Marine Conservation Institute, a leader in protecting marine biodiversity, today released a report that will be of interest to U.S. policy-makers and beach-goers this summer. Called SeaStates 2014: How Well Does Your State Protect Your Coastal Waters?, this second annual report reveals that most states and territories are failing to safeguard our nation’s marine life, seafood
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At the State Department’s Our Oceans Conference today, President Obama announced his intention to double the area of global oceans that are fully protected from fishing and other extractive activities. The intent is to conserve a large area of the central Pacific Ocean surrounding U.S. islands, atolls and reefs. The proposal, which the President can
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Marine Conservation Institute, a leader in protecting marine biodiversity, today announced it has released a new online tool that helps people explore and track the progress of global marine protected area campaigns and initiatives. Called “MPA Campaign Tracker,” the tool is part of the comprehensive MPAtlas.org, a Marine Conservation Institute website property made possible by the
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Marine Conservation Institute, a leader in protecting marine biodiversity, today highlighted its Global Ocean Refuge System (GLORES, pronounced glôr-ees) as a way to increase the resilience of the world’s oceans. This comes on the heels of the recent “Climate Change 2014: Impacts, Adaptation, and Vulnerability” Summary for Policymakers draft by the Intergovernmental Panel on Climate Change
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Marine Conservation Institute today announced it has released a new report, Gulf Gems: Treasured Places in Troubled Waters, highlighting critical areas in the Gulf of Mexico. The document aims to bring awareness to important places in the Gulf that are currently unprotected or under-protected from extractive and potentially damaging human activities. When the Deepwater Horizon
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Marine Conservation Institute today highlighted important new research by Graham J. Edgar et al, featured this week in the preeminent journal Nature, demonstrating that strong protection and management are critical factors to marine protected area effectiveness. One of the key components of the Global Ocean Refuge System (GLORES, pronounced glôr-ees), a new initiative recently announced by Marine Conservation Institute, is establishing clear, consistent criteria for the best locations, strong protection, effective management and credible enforcement for marine protected areas.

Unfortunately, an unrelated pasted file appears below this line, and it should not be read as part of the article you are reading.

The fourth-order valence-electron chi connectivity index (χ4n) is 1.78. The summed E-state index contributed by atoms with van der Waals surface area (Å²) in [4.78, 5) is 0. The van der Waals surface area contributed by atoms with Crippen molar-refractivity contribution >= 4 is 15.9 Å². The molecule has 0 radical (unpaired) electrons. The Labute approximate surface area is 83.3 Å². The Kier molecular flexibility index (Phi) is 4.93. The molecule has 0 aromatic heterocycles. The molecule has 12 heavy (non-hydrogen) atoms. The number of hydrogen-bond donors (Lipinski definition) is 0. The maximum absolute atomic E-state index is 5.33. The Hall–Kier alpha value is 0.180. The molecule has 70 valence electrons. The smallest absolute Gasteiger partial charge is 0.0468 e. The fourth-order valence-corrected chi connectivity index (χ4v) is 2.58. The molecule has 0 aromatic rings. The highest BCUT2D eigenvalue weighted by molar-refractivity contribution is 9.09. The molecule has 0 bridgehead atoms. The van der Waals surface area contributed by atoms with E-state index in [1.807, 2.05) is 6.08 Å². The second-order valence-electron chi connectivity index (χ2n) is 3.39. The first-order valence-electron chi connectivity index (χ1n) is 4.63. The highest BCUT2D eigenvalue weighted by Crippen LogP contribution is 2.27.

On January 16, 2014, a 16-person crew completed the removal of three sunken wrecks that plagued the coral reefs of the Pacific Remote Island Marine National Monument for over a decade. Nearly one million pounds of iron and other material were removed from the wreckage sites at Kingman Reef and Palmyra Atoll National Wildlife Refuges inside the Marine National Monument after a 79-day long operation.
Marine Conservation Institute today announced that Gail Osherenko has joined its Board of Directors. Osherenko, who has decades of experience in marine and coastal conservation, as well as Arctic affairs, is a project scientist in law and policy at the Marine Science Institute of the University of California Santa Barbara (UCSB). She has taught courses in coastal and ocean law and policy in the Bren School of Environmental Science and Management and the Environmental Studies Program at UCSB. Her research has focused on property rights and sea tenure, the role of marine spatial planning and ocean zoning, the public trust doctrine and the effectiveness of the California coastal management regime.
In honor of the start of another year of trying to motivate humankind to work together to save our oceans, Marine Conservation Institute today announced its list of “14 Things Humans Can Do to Make the Oceans More Abundant in 2014.” The world’s oceans are vital to human survival, yet they face growing challenges. The list from Marine Conservation Institute contains specific ocean issues, and geographic areas representative of those issues, that need continued attention in 2014 and beyond.
Marine Conservation Institute today announced the Global Ocean Refuge System (GLORES), a comprehensive science-based strategy for advancing marine protected areas worldwide. Oceans are essential to human survival and prosperity and yet human activities are pushing many critical marine species toward extinction. Marine protected areas are generally recognized as the best way to protect the diversity and abundance of the oceans’ ecosystems, yet less than 2% of the oceans’ area is now protected. Progress in establishing effective marine protected areas has been hampered by lack of agreement on protection levels needed to meet conservation goals and lack of clarity on how well existing sites are protected. GLORES (pronounced glôr-ees) will develop and manage objective criteria that incentivize and accelerate the creation of strongly protected marine areas.